Geographers at Göttingen University are coordinating a large-scale project for studying the Amazon basin. The research focuses on the analysis and development of methods for improving carbon storage in the soil, reducing greenhouse gases and preserving important ecosystem functions like soil fertility and water quality.
The collaborative project – dubbed Carbiocial – is being funded by the German Federal Ministry of Education and Research (BMBF) for five years for an overall amount of 6.15 million euros. Besides the University of Göttingen, nine other German universities, two Helmholtz centres and numerous Brazilian partners are involved.
Among other objectives, the researchers aim to develop a model that shows farmers, environmental authori-ties and scientific research institutions how different land use scenarios impact the Amazon basin in terms of climate protection. This model can also illustrate the sustainability of various interventions. The researchers are mainly conducting their studies in the Brazilian states of Mato Grosso and Pará.
Researchers from the Department of Landscape Ecology at the Institute of Geography, Göttingen Univer-sity, are concentrating their analysis on the topics of soil degradation (where the soil quality worsens), hy-drologic balance in watershed areas in juxtaposition to changes in land utilisation and climate change. In addition, they will be creating models on greenhouse gas emissions and carrying out measurements. The grant money the Göttingen subprojects receive from the BMBF totals around 1.9 million euro.Notes to editorial teams:
Dr. Bernd Ebeling | Uni Göttingen
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The Institute of Semiconductor Technology and the Institute of Physical and Theoretical Chemistry, both members of the Laboratory for Emerging Nanometrology (LENA), at Technische Universität Braunschweig are partners in a new European research project entitled ChipScope, which aims to develop a completely new and extremely small optical microscope capable of observing the interior of living cells in real time. A consortium of 7 partners from 5 countries will tackle this issue with very ambitious objectives during a four-year research program.
To demonstrate the usefulness of this new scientific tool, at the end of the project the developed chip-sized microscope will be used to observe in real-time...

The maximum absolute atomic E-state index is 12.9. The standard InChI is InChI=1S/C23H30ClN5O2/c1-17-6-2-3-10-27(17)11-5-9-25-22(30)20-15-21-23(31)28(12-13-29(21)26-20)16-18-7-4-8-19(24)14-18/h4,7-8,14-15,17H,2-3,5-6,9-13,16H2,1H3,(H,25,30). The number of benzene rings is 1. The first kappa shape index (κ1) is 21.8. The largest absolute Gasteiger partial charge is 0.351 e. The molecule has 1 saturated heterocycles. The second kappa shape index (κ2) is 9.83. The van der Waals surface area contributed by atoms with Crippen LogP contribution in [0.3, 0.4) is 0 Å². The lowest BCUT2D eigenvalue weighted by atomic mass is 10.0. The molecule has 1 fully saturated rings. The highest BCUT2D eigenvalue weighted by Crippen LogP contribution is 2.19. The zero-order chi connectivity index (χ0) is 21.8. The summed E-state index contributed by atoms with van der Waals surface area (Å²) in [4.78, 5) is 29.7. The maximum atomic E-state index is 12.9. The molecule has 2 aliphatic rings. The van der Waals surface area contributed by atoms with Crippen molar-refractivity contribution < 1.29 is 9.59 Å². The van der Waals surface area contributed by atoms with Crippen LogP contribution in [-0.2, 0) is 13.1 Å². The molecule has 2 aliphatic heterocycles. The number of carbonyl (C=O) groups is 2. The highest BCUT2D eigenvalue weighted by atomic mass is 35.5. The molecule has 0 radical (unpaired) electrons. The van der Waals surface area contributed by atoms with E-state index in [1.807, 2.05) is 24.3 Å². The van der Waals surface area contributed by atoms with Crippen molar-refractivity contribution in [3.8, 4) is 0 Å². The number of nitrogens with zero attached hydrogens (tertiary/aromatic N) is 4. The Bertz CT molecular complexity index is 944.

Astronomers from Bonn and Tautenburg in Thuringia (Germany) used the 100-m radio telescope at Effelsberg to observe several galaxy clusters. At the edges of these large accumulations of dark matter, stellar systems (galaxies), hot gas, and charged particles, they found magnetic fields that are exceptionally ordered over distances of many million light years. This makes them the most extended magnetic fields in the universe known so far.
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Galaxy clusters are the largest gravitationally bound structures in the universe. With a typical extent of about 10 million light years, i.e. 100 times the...
Researchers at the Goethe University Frankfurt, together with partners from the University of Tübingen in Germany and Queen Mary University as well as Francis Crick Institute from London (UK) have developed a novel technology to decipher the secret ubiquitin code.
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In the eternal search for next generation high-efficiency solar cells and LEDs, scientists at Los Alamos National Laboratory and their partners are creating...
Silicon nanosheets are thin, two-dimensional layers with exceptional optoelectronic properties very similar to those of graphene. Albeit, the nanosheets are less stable. Now researchers at the Technical University of Munich (TUM) have, for the first time ever, produced a composite material combining silicon nanosheets and a polymer that is both UV-resistant and easy to process. This brings the scientists a significant step closer to industrial applications like flexible displays and photosensors.
Silicon nanosheets are thin, two-dimensional layers with exceptional optoelectronic properties very similar to those of graphene. Albeit, the nanosheets are...
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